the autumn of my discontent

There's a short story by David Foster Wallace called "Here and There." There's a passage in it that says something to the effect of eventually every there you head for, filled with excitement though you may be to be heading to a place of new people, new adventures, new life, every There evenutally becomes a Here, with your eyes focused on an all new There. I am very happy Here. This Here is still very much a There.

But there's something nagging at me just below the surface. Something that makes me want to "buckle up my tough old heart and hit the road." Pull a Codi Noline (not to mix my fiction, but I've jumped over to Animal Dreams by Kingsolver) move ahead and experience my next place, get out of Grace, AZ and move on to Telluride. AD also has a passage where Codi hears that the Pueblos used to take a piece of their home with them when they moved on so that they would never be without the things they love and cherish. She says she'll probably take a piece of Grace (which is a metaphor I love...) when she leaves. But someone points out to her that there's a difference between taking a piece of home when you move on and always moving on looking for a home. About ground orientation: instead of circling above the ground looking for a great place to start life and live, and being down on the ground and living it.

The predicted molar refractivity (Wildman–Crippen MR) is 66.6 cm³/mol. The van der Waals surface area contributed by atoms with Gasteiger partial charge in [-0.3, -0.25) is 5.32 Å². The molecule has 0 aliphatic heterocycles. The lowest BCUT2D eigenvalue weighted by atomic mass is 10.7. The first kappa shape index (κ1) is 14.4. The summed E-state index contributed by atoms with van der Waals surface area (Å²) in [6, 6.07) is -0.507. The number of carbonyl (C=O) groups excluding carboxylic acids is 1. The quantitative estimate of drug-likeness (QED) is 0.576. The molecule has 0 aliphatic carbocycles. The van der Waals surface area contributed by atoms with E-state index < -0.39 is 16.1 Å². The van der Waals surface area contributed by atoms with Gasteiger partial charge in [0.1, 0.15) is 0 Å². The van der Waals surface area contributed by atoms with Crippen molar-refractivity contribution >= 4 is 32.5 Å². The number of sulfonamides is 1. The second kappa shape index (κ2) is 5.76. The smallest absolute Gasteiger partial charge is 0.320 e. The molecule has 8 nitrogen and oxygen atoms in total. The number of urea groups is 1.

That's the distinction I've never mastered. Denver fits my bill in a lot of ways: nice people, less expensive gas than in CA, a good school that is keeping me challenged, the right kind of seasons, and I've met some fantastic people. I don't want to leave here, at least right now. But when it gets to be too much, I want to find a geographic cure for a problem. Which is in a lot of ways like drinking chamomile tea to stop nuclear proliferation; two different categories.

It's just going to be a long 3 weeks before the quarter ends.

About this blog

erratically updated for food, yarn, or other nonspecified reasons